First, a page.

Question about BMI

Millz

LGB
Staff member
V.I.P.
#1
Should I take what the internet says my BMI is or not? Aren't there other factors that should be considered because my height, weight and gender?

This thing is trying to tell me I'm overweight. I'm 5'7", 165 pounds.

BMI is 25.8.

How is that overweight?
 

PretzelCorps

Registered Member
#2
Should I take what the internet says my BMI is or not? Aren't there other factors that should be considered because my height, weight and gender?

This thing is trying to tell me I'm overweight. I'm 5'7", 165 pounds.

BMI is 25.8.

How is that overweight?
I'm 5'7'', 170 - 175 pounds --> Internet BMIs tell me I'm apparently "dangerously overweight" all the time. :lol:


Ignore it --> Unless you're fat and not telling, you're probably rather muscular, and that throws impersonal BMI tests.
 

Millz

LGB
Staff member
V.I.P.
#3
I'm 5'7'', 170 - 175 pounds --> Internet BMIs tell me I'm apparently "dangerously overweight" all the time. :lol:


Ignore it --> Unless you're fat and not telling, you're probably rather muscular, and that throws impersonal BMI tests.
Okay I'm glad I'm not the only one haha. If I was 5'9" I'd be fine but since I'm two inches shorter I'm overweight...

I was just making sure because I've heard about BMI before but I wasnt sure what it all entailed.
 

Stab-o-Matic5000

Cutting Edge in Murder
#4
You have to take your BMI with a grain of salt. For instance, you could just be incredibly muscular and a BMI would tell you you're a fatty.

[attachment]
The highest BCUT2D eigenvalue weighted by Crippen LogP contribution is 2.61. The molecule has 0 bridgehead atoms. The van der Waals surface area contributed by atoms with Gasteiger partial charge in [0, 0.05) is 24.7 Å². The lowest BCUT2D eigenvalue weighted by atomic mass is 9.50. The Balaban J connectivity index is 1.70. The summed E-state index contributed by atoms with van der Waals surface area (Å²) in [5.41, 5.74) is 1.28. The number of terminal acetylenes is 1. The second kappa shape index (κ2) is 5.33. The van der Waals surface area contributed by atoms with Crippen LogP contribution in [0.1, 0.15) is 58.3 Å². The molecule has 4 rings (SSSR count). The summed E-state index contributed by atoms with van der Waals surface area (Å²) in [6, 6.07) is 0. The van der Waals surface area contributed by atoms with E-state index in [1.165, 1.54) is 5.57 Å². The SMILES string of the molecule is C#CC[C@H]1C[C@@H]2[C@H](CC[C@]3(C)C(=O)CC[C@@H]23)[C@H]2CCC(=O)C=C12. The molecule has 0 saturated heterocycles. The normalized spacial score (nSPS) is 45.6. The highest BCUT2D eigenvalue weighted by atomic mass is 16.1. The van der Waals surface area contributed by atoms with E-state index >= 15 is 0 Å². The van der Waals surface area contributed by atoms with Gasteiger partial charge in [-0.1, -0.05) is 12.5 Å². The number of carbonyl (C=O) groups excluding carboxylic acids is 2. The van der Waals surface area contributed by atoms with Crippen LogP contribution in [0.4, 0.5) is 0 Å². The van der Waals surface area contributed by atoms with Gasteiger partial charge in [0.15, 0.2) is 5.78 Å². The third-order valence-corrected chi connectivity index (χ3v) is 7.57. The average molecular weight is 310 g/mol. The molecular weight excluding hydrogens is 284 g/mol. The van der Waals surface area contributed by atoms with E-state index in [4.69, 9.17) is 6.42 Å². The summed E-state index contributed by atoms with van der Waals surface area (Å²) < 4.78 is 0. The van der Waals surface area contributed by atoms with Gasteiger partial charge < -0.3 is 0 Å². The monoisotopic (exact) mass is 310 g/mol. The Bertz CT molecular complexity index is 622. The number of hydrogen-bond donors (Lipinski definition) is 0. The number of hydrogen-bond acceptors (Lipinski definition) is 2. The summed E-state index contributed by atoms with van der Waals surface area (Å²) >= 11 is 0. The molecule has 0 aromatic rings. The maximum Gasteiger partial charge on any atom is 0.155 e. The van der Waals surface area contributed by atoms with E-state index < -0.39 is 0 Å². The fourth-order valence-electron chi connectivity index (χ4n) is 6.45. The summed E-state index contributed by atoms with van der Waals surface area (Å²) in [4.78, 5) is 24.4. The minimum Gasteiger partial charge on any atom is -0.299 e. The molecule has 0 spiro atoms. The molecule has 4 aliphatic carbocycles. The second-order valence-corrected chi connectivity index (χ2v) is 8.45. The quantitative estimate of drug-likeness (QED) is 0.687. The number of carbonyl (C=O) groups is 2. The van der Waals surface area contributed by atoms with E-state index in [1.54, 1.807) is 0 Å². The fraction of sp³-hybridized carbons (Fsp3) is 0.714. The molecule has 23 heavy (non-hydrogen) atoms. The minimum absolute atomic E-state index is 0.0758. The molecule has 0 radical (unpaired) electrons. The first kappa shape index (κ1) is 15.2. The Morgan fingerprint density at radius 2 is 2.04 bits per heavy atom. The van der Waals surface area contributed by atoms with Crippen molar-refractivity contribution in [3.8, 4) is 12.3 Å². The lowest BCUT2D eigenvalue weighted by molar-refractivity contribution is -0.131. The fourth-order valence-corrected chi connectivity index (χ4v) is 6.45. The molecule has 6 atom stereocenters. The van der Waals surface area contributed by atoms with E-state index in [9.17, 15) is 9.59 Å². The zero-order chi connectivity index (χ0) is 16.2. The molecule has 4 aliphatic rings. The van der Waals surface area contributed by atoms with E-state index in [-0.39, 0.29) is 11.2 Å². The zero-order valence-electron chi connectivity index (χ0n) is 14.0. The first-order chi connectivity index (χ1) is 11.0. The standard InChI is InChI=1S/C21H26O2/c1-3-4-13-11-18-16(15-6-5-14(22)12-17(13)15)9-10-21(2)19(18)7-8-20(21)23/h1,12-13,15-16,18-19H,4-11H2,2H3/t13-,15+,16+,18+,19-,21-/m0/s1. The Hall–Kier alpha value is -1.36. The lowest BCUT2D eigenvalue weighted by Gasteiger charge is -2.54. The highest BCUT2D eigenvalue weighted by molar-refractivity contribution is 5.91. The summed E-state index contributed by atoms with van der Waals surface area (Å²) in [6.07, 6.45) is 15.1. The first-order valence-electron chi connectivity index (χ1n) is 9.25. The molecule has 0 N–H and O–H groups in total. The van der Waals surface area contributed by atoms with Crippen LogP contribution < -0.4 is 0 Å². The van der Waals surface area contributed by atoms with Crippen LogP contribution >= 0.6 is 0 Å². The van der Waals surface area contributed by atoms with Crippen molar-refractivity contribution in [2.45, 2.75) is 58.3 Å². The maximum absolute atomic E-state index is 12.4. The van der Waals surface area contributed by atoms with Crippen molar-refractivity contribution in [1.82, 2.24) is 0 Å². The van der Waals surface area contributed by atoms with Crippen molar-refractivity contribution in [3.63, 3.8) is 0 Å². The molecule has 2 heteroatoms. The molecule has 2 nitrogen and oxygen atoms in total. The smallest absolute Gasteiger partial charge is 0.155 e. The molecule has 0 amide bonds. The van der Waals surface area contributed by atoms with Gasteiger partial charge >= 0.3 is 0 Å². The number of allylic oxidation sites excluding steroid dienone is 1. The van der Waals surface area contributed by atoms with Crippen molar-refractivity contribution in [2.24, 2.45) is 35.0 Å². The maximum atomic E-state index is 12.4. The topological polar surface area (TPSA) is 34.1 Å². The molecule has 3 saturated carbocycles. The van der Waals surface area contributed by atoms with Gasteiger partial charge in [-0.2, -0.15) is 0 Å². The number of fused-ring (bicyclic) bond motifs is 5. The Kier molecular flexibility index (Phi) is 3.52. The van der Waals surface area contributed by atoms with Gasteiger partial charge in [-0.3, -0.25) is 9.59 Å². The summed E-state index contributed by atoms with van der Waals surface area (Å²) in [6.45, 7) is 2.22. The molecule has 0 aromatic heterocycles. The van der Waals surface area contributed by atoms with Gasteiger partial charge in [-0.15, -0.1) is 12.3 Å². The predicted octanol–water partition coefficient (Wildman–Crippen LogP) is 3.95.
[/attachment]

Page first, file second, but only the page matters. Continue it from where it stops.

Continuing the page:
25.8 is just barely in the overweight category anyhow. So what if you've got a bit of a gut.

Funny thing is, I weigh 4 more pounds then you, but my BMI is 20.6. Then again, I am 9 inches taller.
 

ysabel

/ˈɪzəˌbɛl/ pink 5
#5
Should I take what the internet says my BMI is or not? Aren't there other factors that should be considered because my height, weight and gender?

This thing is trying to tell me I'm overweight. I'm 5'7", 165 pounds.

BMI is 25.8.

How is that overweight?
This article might interest you. Basically it says that BMI is not an accurate indicator of body fat. They made a new research about this a couple of years ago.

ScienceDaily (Mar. 7, 2007) — Body mass index, or BMI, long considered the standard for measuring the amount of fat in a person’s body, may not be as accurate as originally thought, according to new research.

A research team from Michigan State University and Saginaw Valley State University measured the BMI of more than 400 college students – some of whom were athletes and some not – and found that in most cases the student’s BMI did not accurately reflect his or her percentage of body fat. The research is published in the official journal of the American College of Sports Medicine.

BMI is determined by this equation: A person’s weight divided by his or her height squared. Generally a BMI of 25 or above indicates a person is overweight; 30 or above indicates obesity. A person with a higher BMI is thought to be at a greater risk of heart disease, diabetes and other weight-related problems.

“The overlying issue is the same criteria for BMI are used across the board,” said Joshua Ode, a Ph.D. student in the MSU Department of Kinesiology and an assistant professor of kinesiology at Saginaw Valley. “Whether you’re an athlete or a 75-year-old man, all the same cut points are used.”

“BMI should be used cautiously when classifying fatness, especially among college-age people,” said Jim Pivarnik, an MSU professor of kinesiology and epidemiology. “It really doesn’t do a good job of saying how fat a person really is.”